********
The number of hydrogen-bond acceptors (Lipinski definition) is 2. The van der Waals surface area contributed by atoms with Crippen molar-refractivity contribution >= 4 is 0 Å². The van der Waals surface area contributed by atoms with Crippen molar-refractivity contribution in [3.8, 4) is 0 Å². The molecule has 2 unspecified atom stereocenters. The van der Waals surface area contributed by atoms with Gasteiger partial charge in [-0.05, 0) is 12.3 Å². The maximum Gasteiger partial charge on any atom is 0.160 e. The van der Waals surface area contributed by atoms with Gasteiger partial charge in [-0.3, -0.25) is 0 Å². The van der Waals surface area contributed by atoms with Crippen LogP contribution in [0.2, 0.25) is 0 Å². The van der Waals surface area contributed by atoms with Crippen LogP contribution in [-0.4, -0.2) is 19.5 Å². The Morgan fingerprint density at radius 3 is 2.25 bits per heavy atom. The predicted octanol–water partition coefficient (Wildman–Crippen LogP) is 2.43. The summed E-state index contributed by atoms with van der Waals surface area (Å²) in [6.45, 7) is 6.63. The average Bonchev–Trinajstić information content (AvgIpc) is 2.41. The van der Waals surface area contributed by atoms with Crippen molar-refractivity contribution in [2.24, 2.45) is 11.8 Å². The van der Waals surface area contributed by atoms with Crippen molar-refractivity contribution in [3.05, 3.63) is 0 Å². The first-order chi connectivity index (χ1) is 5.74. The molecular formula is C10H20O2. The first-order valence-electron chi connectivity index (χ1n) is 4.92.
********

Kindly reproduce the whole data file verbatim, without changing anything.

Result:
The number of hydrogen-bond acceptors (Lipinski definition) is 2. The van der Waals surface area contributed by atoms with Crippen molar-refractivity contribution >= 4 is 0 Å². The van der Waals surface area contributed by atoms with Crippen molar-refractivity contribution in [3.8, 4) is 0 Å². The molecule has 2 unspecified atom stereocenters. The van der Waals surface area contributed by atoms with Gasteiger partial charge in [-0.05, 0) is 12.3 Å². The maximum Gasteiger partial charge on any atom is 0.160 e. The van der Waals surface area contributed by atoms with Gasteiger partial charge in [-0.3, -0.25) is 0 Å². The van der Waals surface area contributed by atoms with Crippen LogP contribution in [0.2, 0.25) is 0 Å². The van der Waals surface area contributed by atoms with Crippen LogP contribution in [-0.4, -0.2) is 19.5 Å². The Morgan fingerprint density at radius 3 is 2.25 bits per heavy atom. The predicted octanol–water partition coefficient (Wildman–Crippen LogP) is 2.43. The summed E-state index contributed by atoms with van der Waals surface area (Å²) in [6.45, 7) is 6.63. The average Bonchev–Trinajstić information content (AvgIpc) is 2.41. The van der Waals surface area contributed by atoms with Crippen molar-refractivity contribution in [2.24, 2.45) is 11.8 Å². The van der Waals surface area contributed by atoms with Crippen molar-refractivity contribution in [3.05, 3.63) is 0 Å². The first-order chi connectivity index (χ1) is 5.74. The molecular formula is C10H20O2. The first-order valence-electron chi connectivity index (χ1n) is 4.92.